ScumBag wrote:PhilSandifer wrote:BlackSails wrote:I dont have much to add other than:
1) Read Fashionable Nonsense, By Sokal and Bricmont
Oh God, please don't do this. As someone who both knows the theory they're talking about and knows or knows how to follow up on the science, this book is an utter trainwreck of missing the point. It's worthwhile to look at it in terms of a particular historical moment in the tension between the sciences and humanities, but this book is complete trash.
And why not? I've quoted this book (In Britain it's called 'Intellectual Impostures') for nearly every Philosophy of Science paper I wrote. Although, admittedly only for its poised attacks on both Popper and Feyerbend, the rest of the book however is worth reading.
How can it, in your words 'miss the point'? I keep hearing this from the detractors of the book, but never with any elucidation. If someone is trying to sell a paper by making claims like Newton's Laws amount to a 'Rape Manual', or to establish a link between Nietzsche's life and works with the discovery of the atom and the arbitrary (as well as incorrect) use of mathematical symbols to make a point - is that not as the title of the book suggests, 'nonsense'?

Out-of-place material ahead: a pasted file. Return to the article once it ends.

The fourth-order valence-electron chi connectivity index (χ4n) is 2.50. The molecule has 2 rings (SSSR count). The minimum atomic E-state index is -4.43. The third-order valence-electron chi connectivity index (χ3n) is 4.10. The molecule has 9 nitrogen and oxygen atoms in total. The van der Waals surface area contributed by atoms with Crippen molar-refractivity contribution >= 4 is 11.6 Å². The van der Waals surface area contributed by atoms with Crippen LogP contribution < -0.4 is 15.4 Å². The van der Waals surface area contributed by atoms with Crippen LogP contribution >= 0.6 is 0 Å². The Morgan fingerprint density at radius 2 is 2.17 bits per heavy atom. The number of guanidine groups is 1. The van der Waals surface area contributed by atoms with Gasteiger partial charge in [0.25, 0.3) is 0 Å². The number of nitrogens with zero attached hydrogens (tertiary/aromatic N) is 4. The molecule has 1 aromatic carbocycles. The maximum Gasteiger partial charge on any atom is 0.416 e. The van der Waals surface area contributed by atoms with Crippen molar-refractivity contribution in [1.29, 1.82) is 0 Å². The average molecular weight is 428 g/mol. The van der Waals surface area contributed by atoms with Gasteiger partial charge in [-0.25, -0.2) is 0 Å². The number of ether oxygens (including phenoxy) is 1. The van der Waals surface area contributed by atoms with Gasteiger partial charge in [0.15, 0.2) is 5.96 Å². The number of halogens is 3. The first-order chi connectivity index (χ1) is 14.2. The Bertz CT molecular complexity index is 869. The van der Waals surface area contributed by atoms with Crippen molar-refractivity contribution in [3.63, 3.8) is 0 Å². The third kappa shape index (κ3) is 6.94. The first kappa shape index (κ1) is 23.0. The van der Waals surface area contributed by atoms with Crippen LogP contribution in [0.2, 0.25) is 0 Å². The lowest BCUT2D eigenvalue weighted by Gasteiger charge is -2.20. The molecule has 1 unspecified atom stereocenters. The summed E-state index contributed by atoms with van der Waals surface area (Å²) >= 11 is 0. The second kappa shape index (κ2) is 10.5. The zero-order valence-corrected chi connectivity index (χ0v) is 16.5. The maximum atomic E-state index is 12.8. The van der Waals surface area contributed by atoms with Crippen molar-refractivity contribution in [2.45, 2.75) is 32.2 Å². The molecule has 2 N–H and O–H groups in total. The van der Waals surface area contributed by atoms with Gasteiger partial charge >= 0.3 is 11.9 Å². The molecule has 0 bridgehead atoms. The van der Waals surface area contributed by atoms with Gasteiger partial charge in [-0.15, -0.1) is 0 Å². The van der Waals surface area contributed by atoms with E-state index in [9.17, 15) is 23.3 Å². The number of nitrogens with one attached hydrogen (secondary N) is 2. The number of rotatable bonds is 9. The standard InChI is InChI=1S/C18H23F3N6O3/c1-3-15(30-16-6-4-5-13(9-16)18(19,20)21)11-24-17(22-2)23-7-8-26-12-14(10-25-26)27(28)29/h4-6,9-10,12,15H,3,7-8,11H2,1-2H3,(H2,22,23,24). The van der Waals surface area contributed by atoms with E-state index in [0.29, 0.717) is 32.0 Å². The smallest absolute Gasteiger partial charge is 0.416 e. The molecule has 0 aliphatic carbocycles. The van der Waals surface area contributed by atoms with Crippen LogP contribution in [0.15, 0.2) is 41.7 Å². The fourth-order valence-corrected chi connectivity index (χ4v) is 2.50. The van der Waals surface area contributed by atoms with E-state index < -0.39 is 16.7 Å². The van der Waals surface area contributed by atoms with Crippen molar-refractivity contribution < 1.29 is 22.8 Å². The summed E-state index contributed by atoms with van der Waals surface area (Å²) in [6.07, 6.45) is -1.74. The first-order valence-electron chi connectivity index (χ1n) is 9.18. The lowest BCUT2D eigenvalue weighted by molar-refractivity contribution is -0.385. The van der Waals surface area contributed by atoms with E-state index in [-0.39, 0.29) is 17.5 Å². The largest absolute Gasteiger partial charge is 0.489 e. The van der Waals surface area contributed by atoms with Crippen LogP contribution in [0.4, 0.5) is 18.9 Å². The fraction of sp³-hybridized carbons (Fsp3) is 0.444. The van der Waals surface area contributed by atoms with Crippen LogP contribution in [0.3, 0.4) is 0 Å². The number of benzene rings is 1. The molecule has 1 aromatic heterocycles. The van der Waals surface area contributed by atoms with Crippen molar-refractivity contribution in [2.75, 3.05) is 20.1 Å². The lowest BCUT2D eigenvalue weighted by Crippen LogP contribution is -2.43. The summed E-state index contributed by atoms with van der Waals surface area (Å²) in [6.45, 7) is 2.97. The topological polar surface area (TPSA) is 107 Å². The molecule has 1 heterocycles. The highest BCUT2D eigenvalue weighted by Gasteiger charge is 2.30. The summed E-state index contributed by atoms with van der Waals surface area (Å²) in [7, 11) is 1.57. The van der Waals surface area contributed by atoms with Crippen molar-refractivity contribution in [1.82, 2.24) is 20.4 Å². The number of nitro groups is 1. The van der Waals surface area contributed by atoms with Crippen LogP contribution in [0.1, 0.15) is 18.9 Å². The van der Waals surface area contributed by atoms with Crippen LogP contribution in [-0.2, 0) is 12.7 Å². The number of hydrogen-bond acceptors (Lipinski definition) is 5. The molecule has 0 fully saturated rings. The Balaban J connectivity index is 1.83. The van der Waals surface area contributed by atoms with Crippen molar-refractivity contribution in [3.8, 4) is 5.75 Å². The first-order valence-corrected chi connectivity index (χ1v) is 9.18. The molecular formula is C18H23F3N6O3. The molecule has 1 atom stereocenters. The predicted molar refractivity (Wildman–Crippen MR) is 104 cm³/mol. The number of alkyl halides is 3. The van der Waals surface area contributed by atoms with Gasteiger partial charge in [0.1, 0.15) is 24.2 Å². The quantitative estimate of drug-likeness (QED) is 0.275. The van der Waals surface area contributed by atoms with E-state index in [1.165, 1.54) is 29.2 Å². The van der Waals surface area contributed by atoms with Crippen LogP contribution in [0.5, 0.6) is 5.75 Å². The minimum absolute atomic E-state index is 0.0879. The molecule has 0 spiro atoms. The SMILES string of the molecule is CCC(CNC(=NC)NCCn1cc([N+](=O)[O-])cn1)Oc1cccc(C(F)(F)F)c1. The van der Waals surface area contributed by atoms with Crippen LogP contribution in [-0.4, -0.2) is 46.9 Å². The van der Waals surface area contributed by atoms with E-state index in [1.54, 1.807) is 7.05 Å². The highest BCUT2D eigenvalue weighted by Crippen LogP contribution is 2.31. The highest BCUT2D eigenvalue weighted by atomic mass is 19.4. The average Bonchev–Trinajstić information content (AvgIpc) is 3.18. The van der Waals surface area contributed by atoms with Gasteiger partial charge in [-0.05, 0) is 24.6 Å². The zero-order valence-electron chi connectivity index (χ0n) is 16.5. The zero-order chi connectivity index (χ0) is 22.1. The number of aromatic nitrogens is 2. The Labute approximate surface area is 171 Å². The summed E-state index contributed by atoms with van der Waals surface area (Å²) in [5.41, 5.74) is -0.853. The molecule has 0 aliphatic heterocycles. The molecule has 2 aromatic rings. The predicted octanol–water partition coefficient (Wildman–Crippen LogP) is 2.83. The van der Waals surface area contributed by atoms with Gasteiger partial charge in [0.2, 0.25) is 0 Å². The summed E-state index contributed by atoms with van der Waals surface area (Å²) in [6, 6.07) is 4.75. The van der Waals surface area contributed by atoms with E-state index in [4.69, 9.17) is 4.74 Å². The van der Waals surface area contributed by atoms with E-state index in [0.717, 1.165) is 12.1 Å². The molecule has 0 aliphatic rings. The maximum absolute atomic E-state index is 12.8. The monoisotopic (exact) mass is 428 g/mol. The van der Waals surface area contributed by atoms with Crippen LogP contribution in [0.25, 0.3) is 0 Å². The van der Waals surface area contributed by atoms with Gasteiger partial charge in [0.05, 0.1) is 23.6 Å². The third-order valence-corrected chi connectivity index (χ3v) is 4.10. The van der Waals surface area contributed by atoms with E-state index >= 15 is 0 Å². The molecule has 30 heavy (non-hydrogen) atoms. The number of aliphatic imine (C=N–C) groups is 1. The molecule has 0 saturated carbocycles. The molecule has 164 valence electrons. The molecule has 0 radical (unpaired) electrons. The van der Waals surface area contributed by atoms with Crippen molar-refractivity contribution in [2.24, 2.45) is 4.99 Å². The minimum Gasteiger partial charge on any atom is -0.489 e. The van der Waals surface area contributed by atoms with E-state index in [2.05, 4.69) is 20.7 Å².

The guys who wrote it aren't trying to make claims on the whole subject of literacy criticism (your field of expertise, not mines, so I won't bother to make any claims like some of these supposedly 'know all' engineers) but rather poised right at the guys who made their name big with such garbage, even if the rest of their output (for all I know) is academically sound.
Well, let's see - they open with a bunch of ridiculous assumptions about why the people they're criticizing could possibly be using references to math or science. (Most hilariously, that the only reason you'd ever use an analogy so as to use a clearer idea to explain a less clear one) Then they selectively quote passages where they clearly do not understand what is going on, and, in doing so, fail to think of why or how the math and science could be being employed. And they often don't even understand the passages well enough to make sound analyses of the math and science - since, for instance, critics who understand both (like Arkady Plotnitsky, who has degrees in both literary studies and mathematics) have said that, for example, their attack on Lacan is totally off the mark, and that his use of math isn't actually problematic at all.
So yeah - I'd say it's a pretty wretched book.